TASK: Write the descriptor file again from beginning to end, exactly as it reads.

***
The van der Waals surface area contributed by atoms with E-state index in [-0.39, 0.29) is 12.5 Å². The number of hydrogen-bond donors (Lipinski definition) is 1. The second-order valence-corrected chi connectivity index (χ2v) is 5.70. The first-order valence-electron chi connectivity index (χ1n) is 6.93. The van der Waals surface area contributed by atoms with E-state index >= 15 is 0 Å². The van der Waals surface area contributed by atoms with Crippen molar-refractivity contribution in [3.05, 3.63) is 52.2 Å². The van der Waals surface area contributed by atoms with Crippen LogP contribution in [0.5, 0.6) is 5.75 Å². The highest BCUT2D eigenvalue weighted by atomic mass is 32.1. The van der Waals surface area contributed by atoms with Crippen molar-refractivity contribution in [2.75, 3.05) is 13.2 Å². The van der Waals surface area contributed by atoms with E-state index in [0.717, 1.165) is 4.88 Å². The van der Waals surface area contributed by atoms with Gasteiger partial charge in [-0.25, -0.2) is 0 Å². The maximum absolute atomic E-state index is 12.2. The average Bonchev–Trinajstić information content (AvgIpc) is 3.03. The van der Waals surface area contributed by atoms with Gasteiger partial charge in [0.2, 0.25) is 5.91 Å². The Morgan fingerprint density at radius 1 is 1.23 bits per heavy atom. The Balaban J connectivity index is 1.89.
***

The van der Waals surface area contributed by atoms with E-state index in [-0.39, 0.29) is 12.5 Å². The number of hydrogen-bond donors (Lipinski definition) is 1. The second-order valence-corrected chi connectivity index (χ2v) is 5.70. The first-order valence-electron chi connectivity index (χ1n) is 6.93. The van der Waals surface area contributed by atoms with E-state index >= 15 is 0 Å². The van der Waals surface area contributed by atoms with Crippen molar-refractivity contribution in [3.05, 3.63) is 52.2 Å². The van der Waals surface area contributed by atoms with Crippen LogP contribution in [0.5, 0.6) is 5.75 Å². The highest BCUT2D eigenvalue weighted by atomic mass is 32.1. The van der Waals surface area contributed by atoms with Crippen molar-refractivity contribution in [2.75, 3.05) is 13.2 Å². The van der Waals surface area contributed by atoms with E-state index in [0.717, 1.165) is 4.88 Å². The van der Waals surface area contributed by atoms with Gasteiger partial charge in [-0.25, -0.2) is 0 Å². The maximum absolute atomic E-state index is 12.2. The average Bonchev–Trinajstić information content (AvgIpc) is 3.03. The van der Waals surface area contributed by atoms with Gasteiger partial charge in [0.2, 0.25) is 5.91 Å². The Morgan fingerprint density at radius 1 is 1.23 bits per heavy atom. The Balaban J connectivity index is 1.89.